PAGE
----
Still, Death gets a pass from me because the girls are kick-ass cool — I particularly like Vanessa Felito (Man of the House, Spider-Man 2) who’s visiting
Arlene Austin in the first sequence, and real-life stuntwoman Zoë Bell making her acting debut (albeit as herself) in the second sequence; check her out in the documentary Double Dare and see for yourself how damn awesome a chick she is. And because the last 40 minutes or so of Death feature some amazing stuntwork and stunt driving, seat-of-the-pants filmmaking that is as fresh and organic as anything Roger Corman would have done, and like we hardly ever see at the movies these days. This pure-adrenaline cinema more than makes up for the long tedious stretches that come before.
And together with Planet Terror, this is one of the most exciting movie experiences in ages, one that demands to be seen on a big screen. (Don’t step out between the feature or you’ll miss the spectacularly spot-on faux trailers; my favorite is for the “film” Don’t, by Shaun of the Dead and Hot Fuzz director Edgar Wright.) “Get more out of life — go to a movie,” implores the “theater advertising” in the “intermission” — and it’s good advice. You’ll be sorry if you catch Grindhouse only on DVD.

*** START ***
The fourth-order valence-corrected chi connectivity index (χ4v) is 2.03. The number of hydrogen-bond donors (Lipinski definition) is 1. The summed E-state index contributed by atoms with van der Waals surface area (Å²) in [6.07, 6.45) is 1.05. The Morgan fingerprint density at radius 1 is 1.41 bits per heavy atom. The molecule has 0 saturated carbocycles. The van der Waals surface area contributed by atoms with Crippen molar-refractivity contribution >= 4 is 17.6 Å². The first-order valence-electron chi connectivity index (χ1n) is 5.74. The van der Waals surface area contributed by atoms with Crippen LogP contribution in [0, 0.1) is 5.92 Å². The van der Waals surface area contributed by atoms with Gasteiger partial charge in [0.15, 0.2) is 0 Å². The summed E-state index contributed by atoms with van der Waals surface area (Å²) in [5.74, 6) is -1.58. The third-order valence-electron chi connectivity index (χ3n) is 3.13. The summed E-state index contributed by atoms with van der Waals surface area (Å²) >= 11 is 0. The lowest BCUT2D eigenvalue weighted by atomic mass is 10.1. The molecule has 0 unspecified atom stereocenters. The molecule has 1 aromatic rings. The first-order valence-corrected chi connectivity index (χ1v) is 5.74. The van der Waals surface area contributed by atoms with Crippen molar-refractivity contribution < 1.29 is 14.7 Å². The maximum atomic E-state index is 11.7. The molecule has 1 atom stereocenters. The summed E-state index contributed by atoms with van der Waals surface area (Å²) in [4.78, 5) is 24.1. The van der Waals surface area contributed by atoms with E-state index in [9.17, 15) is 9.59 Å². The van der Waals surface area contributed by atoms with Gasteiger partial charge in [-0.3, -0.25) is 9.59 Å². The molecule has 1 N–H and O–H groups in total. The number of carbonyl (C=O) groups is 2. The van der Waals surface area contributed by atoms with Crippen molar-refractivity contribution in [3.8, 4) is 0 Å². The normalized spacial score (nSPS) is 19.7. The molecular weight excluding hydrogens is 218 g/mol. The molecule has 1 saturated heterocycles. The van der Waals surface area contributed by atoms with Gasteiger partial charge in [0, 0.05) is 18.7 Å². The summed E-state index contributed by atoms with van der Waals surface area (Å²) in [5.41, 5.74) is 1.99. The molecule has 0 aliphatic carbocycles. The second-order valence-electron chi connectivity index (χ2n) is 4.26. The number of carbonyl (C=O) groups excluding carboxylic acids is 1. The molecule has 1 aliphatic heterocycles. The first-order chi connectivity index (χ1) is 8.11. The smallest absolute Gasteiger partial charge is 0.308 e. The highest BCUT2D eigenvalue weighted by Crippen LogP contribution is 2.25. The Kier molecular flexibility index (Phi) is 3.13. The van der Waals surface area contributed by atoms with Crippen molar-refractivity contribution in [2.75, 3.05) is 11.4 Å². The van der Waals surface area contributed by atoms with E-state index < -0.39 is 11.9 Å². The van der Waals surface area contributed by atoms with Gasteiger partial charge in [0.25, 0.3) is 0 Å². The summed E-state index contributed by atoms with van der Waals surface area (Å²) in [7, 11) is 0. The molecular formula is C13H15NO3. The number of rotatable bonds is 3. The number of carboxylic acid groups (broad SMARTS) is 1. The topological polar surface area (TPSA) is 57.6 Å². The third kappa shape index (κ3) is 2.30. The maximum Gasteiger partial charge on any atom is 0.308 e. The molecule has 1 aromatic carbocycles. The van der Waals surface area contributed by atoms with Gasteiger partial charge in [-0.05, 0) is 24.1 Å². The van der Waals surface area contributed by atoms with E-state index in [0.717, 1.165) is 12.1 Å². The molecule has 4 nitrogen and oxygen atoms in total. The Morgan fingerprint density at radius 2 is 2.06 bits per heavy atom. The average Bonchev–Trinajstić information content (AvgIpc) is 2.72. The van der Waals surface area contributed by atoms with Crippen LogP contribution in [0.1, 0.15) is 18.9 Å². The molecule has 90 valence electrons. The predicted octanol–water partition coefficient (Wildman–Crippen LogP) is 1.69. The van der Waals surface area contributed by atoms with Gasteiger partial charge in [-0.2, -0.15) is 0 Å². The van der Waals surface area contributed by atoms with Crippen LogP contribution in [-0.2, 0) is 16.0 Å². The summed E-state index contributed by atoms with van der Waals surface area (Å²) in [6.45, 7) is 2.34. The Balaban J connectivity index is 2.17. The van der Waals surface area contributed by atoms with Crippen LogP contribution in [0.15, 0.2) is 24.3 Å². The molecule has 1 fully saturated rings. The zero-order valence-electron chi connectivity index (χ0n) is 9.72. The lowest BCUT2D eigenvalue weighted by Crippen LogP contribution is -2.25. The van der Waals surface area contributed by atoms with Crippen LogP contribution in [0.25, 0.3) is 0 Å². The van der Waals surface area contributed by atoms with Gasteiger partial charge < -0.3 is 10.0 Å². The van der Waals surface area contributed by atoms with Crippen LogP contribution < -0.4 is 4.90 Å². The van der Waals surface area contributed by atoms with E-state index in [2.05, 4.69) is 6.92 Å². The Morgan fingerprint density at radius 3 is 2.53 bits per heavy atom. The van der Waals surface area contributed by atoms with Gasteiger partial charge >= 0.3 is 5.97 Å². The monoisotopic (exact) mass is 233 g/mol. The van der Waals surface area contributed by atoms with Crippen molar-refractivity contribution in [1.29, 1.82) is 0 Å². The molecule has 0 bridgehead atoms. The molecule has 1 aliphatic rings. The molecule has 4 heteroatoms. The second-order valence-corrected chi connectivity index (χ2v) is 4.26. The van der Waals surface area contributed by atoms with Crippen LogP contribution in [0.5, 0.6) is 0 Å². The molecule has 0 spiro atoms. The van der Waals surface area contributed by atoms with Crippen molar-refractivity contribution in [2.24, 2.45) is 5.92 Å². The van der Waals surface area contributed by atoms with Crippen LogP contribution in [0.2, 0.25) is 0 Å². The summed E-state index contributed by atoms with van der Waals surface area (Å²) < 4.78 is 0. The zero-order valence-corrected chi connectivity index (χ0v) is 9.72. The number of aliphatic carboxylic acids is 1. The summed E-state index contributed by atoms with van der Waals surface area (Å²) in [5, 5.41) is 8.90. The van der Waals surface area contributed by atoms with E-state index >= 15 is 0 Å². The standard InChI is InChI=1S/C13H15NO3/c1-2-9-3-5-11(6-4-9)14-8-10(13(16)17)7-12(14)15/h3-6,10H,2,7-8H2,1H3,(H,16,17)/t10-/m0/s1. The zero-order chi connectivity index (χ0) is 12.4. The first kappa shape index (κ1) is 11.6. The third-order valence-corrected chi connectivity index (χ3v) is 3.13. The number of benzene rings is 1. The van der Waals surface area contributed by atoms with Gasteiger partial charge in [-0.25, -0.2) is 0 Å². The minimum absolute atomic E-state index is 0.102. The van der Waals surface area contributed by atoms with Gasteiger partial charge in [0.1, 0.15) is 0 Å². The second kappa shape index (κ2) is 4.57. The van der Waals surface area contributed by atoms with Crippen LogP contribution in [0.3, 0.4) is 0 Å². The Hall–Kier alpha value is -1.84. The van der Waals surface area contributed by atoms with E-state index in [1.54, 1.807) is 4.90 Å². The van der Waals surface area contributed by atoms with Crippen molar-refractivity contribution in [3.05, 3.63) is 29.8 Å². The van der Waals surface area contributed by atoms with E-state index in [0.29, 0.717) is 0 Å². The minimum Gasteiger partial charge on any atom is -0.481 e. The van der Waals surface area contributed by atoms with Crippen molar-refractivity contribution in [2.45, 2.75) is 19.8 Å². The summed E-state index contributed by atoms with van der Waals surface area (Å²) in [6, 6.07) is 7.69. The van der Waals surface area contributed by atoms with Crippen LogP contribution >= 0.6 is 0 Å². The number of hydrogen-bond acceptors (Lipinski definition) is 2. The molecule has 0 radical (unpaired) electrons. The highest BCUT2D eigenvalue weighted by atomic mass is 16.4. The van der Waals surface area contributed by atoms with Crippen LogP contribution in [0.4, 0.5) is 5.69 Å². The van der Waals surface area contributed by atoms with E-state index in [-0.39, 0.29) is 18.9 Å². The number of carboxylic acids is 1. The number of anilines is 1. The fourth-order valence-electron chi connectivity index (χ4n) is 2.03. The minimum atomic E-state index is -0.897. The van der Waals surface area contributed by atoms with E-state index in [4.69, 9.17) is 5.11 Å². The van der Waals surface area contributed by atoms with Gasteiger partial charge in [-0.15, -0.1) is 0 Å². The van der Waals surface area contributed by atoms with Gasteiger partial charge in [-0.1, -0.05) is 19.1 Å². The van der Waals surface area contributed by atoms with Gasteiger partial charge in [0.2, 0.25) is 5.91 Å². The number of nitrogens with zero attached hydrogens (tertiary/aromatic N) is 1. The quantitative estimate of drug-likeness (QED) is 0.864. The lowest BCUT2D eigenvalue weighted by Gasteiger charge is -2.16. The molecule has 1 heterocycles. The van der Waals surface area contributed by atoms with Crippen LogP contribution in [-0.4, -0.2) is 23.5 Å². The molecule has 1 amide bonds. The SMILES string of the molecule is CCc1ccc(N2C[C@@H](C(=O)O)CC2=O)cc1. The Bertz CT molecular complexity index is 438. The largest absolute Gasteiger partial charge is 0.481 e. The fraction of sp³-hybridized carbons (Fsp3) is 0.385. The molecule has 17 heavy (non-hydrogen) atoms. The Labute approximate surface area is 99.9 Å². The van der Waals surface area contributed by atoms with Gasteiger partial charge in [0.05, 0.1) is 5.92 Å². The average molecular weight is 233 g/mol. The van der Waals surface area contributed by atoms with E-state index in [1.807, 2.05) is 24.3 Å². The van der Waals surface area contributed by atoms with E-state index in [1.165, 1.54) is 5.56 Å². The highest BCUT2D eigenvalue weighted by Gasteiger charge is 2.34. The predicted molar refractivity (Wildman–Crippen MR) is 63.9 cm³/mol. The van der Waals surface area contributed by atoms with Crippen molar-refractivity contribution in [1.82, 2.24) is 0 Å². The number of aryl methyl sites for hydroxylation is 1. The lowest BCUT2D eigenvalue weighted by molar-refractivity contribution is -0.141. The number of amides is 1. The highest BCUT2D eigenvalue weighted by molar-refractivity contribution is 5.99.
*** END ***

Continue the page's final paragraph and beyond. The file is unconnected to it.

(Technorati tags: Grindhouse, Planet Terror, Death Proof, Robert Rodriguez, Quentin Tarantino, zombie, serial killer)
Planet Terror was very entertaining. The fake previews were fantastic! The first set of girls in Death Proof deserved to be finished off quickly by Stuntman Mike. The second set of girls were a real riot, thanks to Zoe Bell’s performance. I read somewhere that Rodriguez couldn’t get Tarantino to commit to shooting digital which explains why Death Proof has a cleaner film stock appearance.
Grindhouse was awesome! Planet Terror was the better of the two, but I’m kind of glad that Death Proof took the intensity down a notch since Planet Terror was SO intense.